Calendar An icon of a desk calendar. Cancel An icon of a circle with a diagonal line across. Caret An icon of a block arrow pointing to the right. Email An icon of a paper envelope. Facebook An icon of the Facebook "f" mark. Google An icon of the Google "G" mark. Linked In An icon of the Linked In "in" mark. Logout An icon representing logout. Profile An icon that resembles human head and shoulders. Telephone An icon of a traditional telephone receiver. Tick An icon of a tick mark. Is Public An icon of a human eye and eyelashes. Is Not Public An icon of a human eye and eyelashes with a diagonal line through it. Pause Icon A two-lined pause icon for stopping interactions. Quote Mark A opening quote mark. Quote Mark A closing quote mark. Arrow An icon of an arrow. Folder An icon of a paper folder. Breaking An icon of an exclamation mark on a circular background. Camera An icon of a digital camera. Caret An icon of a caret arrow. Clock An icon of a clock face. Close An icon of the an X shape. Close Icon An icon used to represent where to interact to collapse or dismiss a component Comment An icon of a speech bubble. Comments An icon of a speech bubble, denoting user comments. Ellipsis An icon of 3 horizontal dots. Envelope An icon of a paper envelope. Facebook An icon of a facebook f logo. Camera An icon of a digital camera. Home An icon of a house. Instagram An icon of the Instagram logo. LinkedIn An icon of the LinkedIn logo. Magnifying Glass An icon of a magnifying glass. Search Icon A magnifying glass icon that is used to represent the function of searching. Menu An icon of 3 horizontal lines. Hamburger Menu Icon An icon used to represent a collapsed menu. Next An icon of an arrow pointing to the right. Notice An explanation mark centred inside a circle. Previous An icon of an arrow pointing to the left. Rating An icon of a star. Tag An icon of a tag. Twitter An icon of the Twitter logo. Video Camera An icon of a video camera shape. Speech Bubble Icon A icon displaying a speech bubble WhatsApp An icon of the WhatsApp logo. Information An icon of an information logo. Plus A mathematical 'plus' symbol. Duration An icon indicating Time. Success Tick An icon of a green tick. Success Tick Timeout An icon of a greyed out success tick. Loading Spinner An icon of a loading spinner.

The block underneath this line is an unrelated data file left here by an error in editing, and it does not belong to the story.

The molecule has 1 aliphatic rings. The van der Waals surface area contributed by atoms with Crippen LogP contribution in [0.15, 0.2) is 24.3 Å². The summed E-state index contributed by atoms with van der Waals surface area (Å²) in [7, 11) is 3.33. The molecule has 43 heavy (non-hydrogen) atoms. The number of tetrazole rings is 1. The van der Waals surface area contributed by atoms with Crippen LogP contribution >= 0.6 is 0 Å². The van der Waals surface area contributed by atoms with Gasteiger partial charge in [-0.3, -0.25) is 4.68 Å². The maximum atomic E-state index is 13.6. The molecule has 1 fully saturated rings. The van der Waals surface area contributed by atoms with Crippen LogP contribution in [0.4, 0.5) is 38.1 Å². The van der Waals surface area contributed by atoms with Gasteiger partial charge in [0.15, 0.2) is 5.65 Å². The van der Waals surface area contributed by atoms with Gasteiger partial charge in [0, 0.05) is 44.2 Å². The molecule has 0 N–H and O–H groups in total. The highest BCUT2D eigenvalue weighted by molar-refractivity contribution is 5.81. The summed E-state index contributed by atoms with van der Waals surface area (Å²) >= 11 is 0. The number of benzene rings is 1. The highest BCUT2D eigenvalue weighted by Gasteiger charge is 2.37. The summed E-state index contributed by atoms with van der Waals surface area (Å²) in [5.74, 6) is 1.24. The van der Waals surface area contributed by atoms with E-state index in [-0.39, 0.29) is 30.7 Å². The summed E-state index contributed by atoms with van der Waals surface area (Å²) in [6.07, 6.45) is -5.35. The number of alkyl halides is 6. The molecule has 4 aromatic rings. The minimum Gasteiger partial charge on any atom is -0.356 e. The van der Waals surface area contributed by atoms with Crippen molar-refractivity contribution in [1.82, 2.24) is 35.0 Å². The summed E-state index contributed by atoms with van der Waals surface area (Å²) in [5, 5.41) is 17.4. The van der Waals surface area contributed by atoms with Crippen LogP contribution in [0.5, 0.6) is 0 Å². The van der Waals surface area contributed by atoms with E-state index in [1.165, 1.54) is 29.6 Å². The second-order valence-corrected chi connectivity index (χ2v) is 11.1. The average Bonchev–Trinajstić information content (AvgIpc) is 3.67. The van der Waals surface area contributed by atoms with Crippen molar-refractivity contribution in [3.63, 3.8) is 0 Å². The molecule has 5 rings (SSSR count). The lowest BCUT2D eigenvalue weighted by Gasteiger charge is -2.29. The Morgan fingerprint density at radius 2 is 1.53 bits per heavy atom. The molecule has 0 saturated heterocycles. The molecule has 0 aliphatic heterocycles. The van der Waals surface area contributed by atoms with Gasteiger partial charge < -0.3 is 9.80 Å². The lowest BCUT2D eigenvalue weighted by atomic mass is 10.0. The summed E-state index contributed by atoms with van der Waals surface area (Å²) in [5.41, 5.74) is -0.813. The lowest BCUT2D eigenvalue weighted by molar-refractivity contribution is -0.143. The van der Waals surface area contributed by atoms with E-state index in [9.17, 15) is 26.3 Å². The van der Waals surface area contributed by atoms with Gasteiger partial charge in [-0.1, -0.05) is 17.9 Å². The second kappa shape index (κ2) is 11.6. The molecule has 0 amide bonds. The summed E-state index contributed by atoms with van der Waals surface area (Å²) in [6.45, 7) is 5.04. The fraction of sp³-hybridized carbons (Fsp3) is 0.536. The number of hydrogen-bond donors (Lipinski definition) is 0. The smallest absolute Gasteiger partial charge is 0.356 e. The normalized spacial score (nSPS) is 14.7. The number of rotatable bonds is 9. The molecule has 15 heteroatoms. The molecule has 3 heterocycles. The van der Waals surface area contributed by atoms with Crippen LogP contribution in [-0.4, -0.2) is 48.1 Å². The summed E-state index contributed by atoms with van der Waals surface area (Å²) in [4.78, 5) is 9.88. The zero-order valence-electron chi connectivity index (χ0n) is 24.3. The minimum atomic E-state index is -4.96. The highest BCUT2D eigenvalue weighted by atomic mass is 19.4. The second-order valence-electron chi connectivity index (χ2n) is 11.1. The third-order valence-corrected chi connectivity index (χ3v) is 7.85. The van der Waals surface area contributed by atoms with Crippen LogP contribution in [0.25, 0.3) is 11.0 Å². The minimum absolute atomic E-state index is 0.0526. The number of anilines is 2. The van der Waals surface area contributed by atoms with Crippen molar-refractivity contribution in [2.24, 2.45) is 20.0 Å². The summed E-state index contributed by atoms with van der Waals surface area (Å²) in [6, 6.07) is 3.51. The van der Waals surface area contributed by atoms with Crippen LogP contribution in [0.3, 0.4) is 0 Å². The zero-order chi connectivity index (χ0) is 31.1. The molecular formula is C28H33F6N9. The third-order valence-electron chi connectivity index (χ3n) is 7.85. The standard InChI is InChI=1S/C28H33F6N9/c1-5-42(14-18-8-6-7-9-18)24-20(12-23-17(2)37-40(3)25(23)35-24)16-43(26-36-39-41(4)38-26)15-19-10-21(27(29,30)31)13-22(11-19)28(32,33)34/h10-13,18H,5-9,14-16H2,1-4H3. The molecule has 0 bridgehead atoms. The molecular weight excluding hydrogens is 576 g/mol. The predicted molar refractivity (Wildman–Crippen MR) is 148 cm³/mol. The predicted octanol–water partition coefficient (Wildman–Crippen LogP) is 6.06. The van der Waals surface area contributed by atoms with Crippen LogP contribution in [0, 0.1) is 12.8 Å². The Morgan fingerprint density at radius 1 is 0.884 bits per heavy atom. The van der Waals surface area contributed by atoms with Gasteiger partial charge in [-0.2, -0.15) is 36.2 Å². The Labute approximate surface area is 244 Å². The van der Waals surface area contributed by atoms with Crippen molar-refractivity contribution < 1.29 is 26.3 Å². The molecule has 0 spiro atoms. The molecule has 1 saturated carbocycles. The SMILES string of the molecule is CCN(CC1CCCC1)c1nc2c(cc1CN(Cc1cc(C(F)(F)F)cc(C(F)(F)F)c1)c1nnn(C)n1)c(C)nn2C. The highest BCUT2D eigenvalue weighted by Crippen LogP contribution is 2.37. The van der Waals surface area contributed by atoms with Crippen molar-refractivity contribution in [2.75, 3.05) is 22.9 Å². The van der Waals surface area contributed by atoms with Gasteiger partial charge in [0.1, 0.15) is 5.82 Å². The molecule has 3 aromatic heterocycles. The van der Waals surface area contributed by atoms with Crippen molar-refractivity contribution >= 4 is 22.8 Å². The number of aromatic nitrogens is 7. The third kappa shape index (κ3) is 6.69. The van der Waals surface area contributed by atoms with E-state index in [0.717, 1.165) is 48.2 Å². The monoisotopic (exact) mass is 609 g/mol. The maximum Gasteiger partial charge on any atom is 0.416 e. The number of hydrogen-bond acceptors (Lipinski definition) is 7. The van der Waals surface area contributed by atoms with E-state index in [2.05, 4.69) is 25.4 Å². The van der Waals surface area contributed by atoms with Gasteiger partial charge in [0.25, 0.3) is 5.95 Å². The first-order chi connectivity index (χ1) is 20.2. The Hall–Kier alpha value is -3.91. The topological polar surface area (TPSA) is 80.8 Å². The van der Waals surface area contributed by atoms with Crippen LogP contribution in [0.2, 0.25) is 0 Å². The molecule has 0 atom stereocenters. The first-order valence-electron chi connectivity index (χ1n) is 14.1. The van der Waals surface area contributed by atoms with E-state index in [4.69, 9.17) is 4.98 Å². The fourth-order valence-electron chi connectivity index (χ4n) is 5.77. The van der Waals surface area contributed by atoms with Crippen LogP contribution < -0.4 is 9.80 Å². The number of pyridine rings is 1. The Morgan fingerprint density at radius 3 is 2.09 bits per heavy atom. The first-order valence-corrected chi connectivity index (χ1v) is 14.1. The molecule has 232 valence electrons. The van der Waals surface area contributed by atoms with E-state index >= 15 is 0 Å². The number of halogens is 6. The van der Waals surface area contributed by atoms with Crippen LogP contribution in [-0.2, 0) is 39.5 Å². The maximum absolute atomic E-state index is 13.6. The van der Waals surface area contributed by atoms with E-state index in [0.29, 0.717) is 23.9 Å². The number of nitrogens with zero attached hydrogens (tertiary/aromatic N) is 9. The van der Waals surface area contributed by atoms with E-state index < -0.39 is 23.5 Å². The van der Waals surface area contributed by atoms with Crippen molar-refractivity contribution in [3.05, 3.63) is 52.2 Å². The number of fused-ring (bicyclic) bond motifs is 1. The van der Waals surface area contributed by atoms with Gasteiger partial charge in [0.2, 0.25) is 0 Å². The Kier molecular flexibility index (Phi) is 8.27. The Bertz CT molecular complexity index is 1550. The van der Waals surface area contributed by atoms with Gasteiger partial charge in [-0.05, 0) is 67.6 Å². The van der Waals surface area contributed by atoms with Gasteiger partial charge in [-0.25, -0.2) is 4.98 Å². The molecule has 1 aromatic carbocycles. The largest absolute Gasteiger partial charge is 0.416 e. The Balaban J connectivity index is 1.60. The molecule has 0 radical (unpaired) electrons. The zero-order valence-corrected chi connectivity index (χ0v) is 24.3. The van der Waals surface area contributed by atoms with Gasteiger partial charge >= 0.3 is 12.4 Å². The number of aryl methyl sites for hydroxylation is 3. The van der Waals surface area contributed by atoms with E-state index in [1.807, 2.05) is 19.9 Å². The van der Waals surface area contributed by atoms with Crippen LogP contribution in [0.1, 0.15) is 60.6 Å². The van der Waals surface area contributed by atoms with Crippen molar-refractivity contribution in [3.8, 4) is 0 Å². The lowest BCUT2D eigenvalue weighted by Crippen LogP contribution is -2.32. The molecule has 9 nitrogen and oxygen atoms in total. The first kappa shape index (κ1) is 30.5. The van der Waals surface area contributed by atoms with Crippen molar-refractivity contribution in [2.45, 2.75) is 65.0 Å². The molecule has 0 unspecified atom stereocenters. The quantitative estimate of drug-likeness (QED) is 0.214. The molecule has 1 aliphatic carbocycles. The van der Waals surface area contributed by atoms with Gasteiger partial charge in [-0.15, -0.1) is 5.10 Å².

Lewis Macdonald pays tribute to his “friend and colleague” Frank Doran

Frank Doran
Frank Doran

Frank Doran has been my friend and colleague for the last thirty years.

Like many people in Aberdeen and London, and across the wider Labour and trade union movement, I will miss him terribly.

Frank’s judgement of people and issues was always sound, his commitment to the best interests of working people was at the core of his political values, his patience with people who were struggling with life was exemplary.

His political contribution was wide-ranging, but always consistent. He worked tirelessly to strengthen the links between the Labour Party and the trade unions at both local and national level. The same was true of his commitment to culture and the arts, both in Aberdeen and at Westminster. As a constituency MP, he was conscientious and diligent, and always aware of the bigger picture.